Bob Jones University is not regionally accredited, nor has it submitted an application to SACS to pursue that status–a process which in itself could take years.
BJU previously advertised its plans to pursue SACS accreditation on its website, but was forced to remove the statement after it was shown to be in violation of SACS regulations.
Research done on the SACS website reveals that BJU has not even submitted an application to SACS, and BrainTrack indicates that “most schools become accredited within three to five years after their candidacy has been awarded.”
Prospective students, as a rule, aren’t aware of the importance of regional accreditation or BJU’s status as nationally accredited. Many prospective students are allowed to believe that BJU is simply “accredited”, without any information given on the advantages of a regionally accredited degree. Wikipedia lists some of these advantages:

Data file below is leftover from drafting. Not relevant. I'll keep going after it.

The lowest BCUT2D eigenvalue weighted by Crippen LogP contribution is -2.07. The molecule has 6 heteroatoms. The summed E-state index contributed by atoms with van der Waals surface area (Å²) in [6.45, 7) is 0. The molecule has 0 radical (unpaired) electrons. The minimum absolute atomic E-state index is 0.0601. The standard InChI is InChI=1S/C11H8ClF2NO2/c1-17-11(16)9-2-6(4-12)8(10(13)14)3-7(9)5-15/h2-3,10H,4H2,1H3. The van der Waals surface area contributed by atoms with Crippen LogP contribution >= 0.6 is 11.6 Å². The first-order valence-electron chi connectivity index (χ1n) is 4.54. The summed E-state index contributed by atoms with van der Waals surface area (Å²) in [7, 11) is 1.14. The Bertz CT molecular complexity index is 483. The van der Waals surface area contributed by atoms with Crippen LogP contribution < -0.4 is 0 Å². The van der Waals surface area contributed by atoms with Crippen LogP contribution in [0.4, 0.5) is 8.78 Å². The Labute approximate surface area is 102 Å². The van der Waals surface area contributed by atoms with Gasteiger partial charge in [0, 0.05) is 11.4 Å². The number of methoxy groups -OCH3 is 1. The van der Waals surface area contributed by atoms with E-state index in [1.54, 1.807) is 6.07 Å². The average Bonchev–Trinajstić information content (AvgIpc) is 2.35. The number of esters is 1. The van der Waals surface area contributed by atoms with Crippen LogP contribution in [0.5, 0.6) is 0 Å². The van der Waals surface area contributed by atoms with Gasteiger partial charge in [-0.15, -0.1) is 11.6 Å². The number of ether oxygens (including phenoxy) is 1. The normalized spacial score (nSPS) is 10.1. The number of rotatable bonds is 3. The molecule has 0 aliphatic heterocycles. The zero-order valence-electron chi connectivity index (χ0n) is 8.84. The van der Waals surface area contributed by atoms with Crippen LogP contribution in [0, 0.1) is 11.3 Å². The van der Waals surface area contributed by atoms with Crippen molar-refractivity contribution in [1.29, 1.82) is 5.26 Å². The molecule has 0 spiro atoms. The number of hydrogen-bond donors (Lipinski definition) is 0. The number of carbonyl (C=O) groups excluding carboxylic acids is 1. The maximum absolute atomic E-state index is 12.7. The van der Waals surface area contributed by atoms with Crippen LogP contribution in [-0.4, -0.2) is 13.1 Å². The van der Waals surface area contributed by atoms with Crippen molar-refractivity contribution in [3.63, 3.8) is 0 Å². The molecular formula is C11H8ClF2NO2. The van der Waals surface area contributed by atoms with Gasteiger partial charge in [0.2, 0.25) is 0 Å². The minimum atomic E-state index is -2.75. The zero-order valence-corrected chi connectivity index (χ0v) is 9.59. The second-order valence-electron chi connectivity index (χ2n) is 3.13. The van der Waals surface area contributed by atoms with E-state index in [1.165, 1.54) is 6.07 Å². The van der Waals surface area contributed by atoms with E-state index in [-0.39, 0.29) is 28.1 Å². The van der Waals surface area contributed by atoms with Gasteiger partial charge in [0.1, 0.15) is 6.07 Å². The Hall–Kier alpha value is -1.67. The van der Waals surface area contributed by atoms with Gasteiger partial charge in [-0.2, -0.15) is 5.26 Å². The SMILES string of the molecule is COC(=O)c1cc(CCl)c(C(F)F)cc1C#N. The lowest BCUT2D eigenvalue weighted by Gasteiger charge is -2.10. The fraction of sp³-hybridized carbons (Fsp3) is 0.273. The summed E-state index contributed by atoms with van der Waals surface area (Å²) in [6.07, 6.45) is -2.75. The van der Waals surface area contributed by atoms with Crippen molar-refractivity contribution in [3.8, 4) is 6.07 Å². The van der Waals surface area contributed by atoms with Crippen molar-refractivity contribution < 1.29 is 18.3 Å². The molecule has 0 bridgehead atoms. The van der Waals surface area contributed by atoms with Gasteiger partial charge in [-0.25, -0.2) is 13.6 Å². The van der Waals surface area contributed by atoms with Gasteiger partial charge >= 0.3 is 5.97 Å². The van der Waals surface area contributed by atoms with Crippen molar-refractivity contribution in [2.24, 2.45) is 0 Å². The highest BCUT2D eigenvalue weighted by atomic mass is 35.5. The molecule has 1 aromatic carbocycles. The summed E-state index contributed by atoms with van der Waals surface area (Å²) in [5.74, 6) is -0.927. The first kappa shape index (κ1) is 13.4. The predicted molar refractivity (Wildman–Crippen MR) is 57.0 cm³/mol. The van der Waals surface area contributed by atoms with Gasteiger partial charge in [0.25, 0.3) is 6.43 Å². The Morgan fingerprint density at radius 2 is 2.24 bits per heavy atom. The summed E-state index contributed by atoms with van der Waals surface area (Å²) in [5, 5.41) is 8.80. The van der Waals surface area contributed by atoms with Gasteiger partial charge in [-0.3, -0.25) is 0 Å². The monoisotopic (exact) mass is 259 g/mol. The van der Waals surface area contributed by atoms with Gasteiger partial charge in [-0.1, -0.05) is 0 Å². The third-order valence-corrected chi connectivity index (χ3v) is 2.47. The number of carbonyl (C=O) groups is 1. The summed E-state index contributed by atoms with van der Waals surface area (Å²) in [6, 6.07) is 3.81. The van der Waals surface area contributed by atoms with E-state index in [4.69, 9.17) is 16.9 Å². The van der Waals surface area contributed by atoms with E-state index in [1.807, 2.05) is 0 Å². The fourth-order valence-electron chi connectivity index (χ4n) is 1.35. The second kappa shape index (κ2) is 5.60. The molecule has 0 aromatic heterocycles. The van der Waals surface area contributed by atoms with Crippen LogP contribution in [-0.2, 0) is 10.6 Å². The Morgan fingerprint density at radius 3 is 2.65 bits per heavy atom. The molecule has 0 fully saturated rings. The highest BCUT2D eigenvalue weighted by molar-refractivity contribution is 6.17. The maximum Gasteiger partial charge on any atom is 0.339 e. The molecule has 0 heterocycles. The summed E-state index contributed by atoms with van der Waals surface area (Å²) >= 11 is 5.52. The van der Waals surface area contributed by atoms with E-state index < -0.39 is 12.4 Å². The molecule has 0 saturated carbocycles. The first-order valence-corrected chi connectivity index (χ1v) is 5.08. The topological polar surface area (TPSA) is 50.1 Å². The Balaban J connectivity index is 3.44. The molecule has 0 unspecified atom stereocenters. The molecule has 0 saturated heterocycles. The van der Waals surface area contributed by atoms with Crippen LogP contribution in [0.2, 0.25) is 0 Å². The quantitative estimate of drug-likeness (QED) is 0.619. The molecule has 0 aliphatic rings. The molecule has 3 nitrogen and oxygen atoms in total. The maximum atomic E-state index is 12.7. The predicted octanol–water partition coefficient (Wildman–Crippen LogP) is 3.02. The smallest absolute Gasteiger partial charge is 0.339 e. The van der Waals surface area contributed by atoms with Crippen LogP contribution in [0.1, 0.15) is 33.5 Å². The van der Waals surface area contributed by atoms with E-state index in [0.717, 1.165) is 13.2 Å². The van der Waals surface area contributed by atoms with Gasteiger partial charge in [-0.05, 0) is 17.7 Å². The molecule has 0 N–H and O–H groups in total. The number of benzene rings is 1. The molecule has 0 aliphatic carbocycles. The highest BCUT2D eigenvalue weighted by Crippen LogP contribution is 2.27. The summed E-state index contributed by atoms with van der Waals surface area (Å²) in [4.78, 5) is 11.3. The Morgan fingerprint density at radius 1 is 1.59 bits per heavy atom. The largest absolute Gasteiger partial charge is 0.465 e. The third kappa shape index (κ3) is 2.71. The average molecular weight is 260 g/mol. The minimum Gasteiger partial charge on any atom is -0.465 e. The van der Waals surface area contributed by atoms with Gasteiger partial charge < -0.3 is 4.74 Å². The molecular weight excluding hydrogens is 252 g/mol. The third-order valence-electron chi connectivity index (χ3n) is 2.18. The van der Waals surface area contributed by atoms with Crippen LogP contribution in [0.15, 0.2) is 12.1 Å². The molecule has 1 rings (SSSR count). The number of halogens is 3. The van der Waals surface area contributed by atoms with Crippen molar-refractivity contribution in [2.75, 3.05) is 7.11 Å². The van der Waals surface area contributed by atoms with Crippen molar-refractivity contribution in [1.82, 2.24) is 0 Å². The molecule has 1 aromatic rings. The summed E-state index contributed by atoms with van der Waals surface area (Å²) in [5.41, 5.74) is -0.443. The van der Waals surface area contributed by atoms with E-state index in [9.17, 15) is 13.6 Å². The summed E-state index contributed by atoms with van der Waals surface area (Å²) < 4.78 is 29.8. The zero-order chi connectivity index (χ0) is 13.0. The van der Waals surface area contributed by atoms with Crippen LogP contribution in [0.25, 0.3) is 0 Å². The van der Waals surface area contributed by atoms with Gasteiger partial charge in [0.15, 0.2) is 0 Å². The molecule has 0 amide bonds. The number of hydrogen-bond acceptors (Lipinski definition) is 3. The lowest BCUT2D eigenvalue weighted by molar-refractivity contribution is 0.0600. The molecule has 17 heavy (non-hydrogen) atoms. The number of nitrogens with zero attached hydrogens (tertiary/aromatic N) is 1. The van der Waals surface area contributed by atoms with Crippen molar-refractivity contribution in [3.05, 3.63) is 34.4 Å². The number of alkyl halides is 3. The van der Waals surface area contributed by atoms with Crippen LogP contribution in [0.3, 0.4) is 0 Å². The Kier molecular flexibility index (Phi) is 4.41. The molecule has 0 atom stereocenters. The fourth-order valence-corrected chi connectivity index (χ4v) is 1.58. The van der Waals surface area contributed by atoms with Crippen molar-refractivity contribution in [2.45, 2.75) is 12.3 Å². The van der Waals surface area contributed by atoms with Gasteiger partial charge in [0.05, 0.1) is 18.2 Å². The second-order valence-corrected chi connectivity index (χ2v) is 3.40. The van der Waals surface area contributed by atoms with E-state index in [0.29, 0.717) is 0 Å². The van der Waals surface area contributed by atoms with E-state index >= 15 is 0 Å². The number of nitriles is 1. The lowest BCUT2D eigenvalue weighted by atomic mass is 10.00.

A 2005 study by the U.S. Government Accountability Office (GAO) found that, in making decisions on credit transfer, about 84 percent of U.S. higher education institutions considered whether the sending institution is accredited, and many had policies stating that they would accept credits only from regionally accredited institutions. About 63 percent of institutions told the GAO that they would accept credit from any regionally accredited institution, but only 14 percent similarly accepted credits from nationally accredited schools. One reason given for regional institutions’ reluctance to accept credits from nationally accredited institutions is that national accreditors have less stringent standards for criteria such as faculty qualifications and library resources. Students who are planning to transfer credits from a nationally accredited school to a regionally accredited school are advised to ensure that the regionally accredited school will accept the credits before they enroll.